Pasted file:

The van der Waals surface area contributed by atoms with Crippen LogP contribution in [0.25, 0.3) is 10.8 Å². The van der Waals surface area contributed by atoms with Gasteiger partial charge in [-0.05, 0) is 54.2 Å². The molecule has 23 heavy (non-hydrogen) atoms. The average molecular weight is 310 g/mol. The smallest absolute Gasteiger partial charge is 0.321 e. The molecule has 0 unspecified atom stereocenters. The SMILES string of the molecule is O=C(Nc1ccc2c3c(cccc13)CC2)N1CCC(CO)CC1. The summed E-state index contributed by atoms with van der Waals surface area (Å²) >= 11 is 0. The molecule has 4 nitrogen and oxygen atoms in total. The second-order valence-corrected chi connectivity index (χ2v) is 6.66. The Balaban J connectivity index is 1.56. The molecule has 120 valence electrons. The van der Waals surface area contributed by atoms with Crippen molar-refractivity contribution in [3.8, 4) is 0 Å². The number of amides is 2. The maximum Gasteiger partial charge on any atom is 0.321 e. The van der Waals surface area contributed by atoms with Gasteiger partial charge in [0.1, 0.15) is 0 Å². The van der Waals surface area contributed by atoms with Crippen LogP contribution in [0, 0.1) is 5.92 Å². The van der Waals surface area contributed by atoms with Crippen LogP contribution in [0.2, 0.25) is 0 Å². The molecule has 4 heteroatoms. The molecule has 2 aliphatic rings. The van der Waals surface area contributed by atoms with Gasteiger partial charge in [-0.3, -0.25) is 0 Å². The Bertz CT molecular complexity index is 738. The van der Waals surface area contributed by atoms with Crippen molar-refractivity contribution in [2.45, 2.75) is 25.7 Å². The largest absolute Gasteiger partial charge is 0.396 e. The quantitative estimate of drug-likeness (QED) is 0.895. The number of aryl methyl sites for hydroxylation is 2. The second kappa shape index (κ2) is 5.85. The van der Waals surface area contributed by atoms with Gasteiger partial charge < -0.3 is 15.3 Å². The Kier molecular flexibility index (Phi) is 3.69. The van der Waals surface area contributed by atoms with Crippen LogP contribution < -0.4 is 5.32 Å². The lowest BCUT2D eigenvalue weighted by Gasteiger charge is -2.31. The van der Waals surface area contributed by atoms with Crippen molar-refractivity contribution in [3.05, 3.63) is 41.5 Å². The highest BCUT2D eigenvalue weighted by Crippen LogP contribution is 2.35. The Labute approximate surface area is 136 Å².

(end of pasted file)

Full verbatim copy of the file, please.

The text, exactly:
The van der Waals surface area contributed by atoms with Crippen LogP contribution in [0.25, 0.3) is 10.8 Å². The van der Waals surface area contributed by atoms with Gasteiger partial charge in [-0.05, 0) is 54.2 Å². The molecule has 23 heavy (non-hydrogen) atoms. The average molecular weight is 310 g/mol. The smallest absolute Gasteiger partial charge is 0.321 e. The molecule has 0 unspecified atom stereocenters. The SMILES string of the molecule is O=C(Nc1ccc2c3c(cccc13)CC2)N1CCC(CO)CC1. The summed E-state index contributed by atoms with van der Waals surface area (Å²) >= 11 is 0. The molecule has 4 nitrogen and oxygen atoms in total. The second-order valence-corrected chi connectivity index (χ2v) is 6.66. The Balaban J connectivity index is 1.56. The molecule has 120 valence electrons. The van der Waals surface area contributed by atoms with Crippen molar-refractivity contribution in [3.8, 4) is 0 Å². The number of amides is 2. The maximum Gasteiger partial charge on any atom is 0.321 e. The van der Waals surface area contributed by atoms with Gasteiger partial charge in [0.1, 0.15) is 0 Å². The van der Waals surface area contributed by atoms with Crippen LogP contribution in [0, 0.1) is 5.92 Å². The van der Waals surface area contributed by atoms with Crippen LogP contribution in [0.2, 0.25) is 0 Å². The molecule has 4 heteroatoms. The molecule has 2 aliphatic rings. The van der Waals surface area contributed by atoms with Gasteiger partial charge in [-0.3, -0.25) is 0 Å². The Bertz CT molecular complexity index is 738. The van der Waals surface area contributed by atoms with Crippen molar-refractivity contribution in [2.45, 2.75) is 25.7 Å². The largest absolute Gasteiger partial charge is 0.396 e. The quantitative estimate of drug-likeness (QED) is 0.895. The number of aryl methyl sites for hydroxylation is 2. The second kappa shape index (κ2) is 5.85. The van der Waals surface area contributed by atoms with Gasteiger partial charge < -0.3 is 15.3 Å². The Kier molecular flexibility index (Phi) is 3.69. The van der Waals surface area contributed by atoms with Crippen LogP contribution < -0.4 is 5.32 Å². The lowest BCUT2D eigenvalue weighted by Gasteiger charge is -2.31. The van der Waals surface area contributed by atoms with Crippen molar-refractivity contribution in [3.05, 3.63) is 41.5 Å². The highest BCUT2D eigenvalue weighted by Crippen LogP contribution is 2.35. The Labute approximate surface area is 136 Å².